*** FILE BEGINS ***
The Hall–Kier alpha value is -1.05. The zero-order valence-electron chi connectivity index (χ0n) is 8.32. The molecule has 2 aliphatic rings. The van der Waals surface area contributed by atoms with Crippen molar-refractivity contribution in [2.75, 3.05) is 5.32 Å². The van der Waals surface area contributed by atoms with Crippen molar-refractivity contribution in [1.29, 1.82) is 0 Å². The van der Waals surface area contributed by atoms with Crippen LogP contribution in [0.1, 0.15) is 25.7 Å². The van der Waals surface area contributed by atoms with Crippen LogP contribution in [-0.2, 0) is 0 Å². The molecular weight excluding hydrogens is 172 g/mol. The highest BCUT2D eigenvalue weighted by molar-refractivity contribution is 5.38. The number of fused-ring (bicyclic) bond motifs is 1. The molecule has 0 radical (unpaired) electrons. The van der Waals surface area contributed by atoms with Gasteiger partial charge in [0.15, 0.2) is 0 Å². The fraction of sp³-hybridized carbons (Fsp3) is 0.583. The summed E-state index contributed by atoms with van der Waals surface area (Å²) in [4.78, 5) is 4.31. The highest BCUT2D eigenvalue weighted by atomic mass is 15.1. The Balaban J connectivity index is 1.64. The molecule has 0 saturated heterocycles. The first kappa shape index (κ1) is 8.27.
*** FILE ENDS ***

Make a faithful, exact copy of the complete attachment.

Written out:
The Hall–Kier alpha value is -1.05. The zero-order valence-electron chi connectivity index (χ0n) is 8.32. The molecule has 2 aliphatic rings. The van der Waals surface area contributed by atoms with Crippen molar-refractivity contribution in [2.75, 3.05) is 5.32 Å². The van der Waals surface area contributed by atoms with Crippen molar-refractivity contribution in [1.29, 1.82) is 0 Å². The van der Waals surface area contributed by atoms with Crippen LogP contribution in [0.1, 0.15) is 25.7 Å². The van der Waals surface area contributed by atoms with Crippen LogP contribution in [-0.2, 0) is 0 Å². The molecular weight excluding hydrogens is 172 g/mol. The highest BCUT2D eigenvalue weighted by molar-refractivity contribution is 5.38. The number of fused-ring (bicyclic) bond motifs is 1. The molecule has 0 radical (unpaired) electrons. The van der Waals surface area contributed by atoms with Gasteiger partial charge in [0.15, 0.2) is 0 Å². The fraction of sp³-hybridized carbons (Fsp3) is 0.583. The summed E-state index contributed by atoms with van der Waals surface area (Å²) in [4.78, 5) is 4.31. The highest BCUT2D eigenvalue weighted by atomic mass is 15.1. The Balaban J connectivity index is 1.64. The molecule has 0 saturated heterocycles. The first kappa shape index (κ1) is 8.27.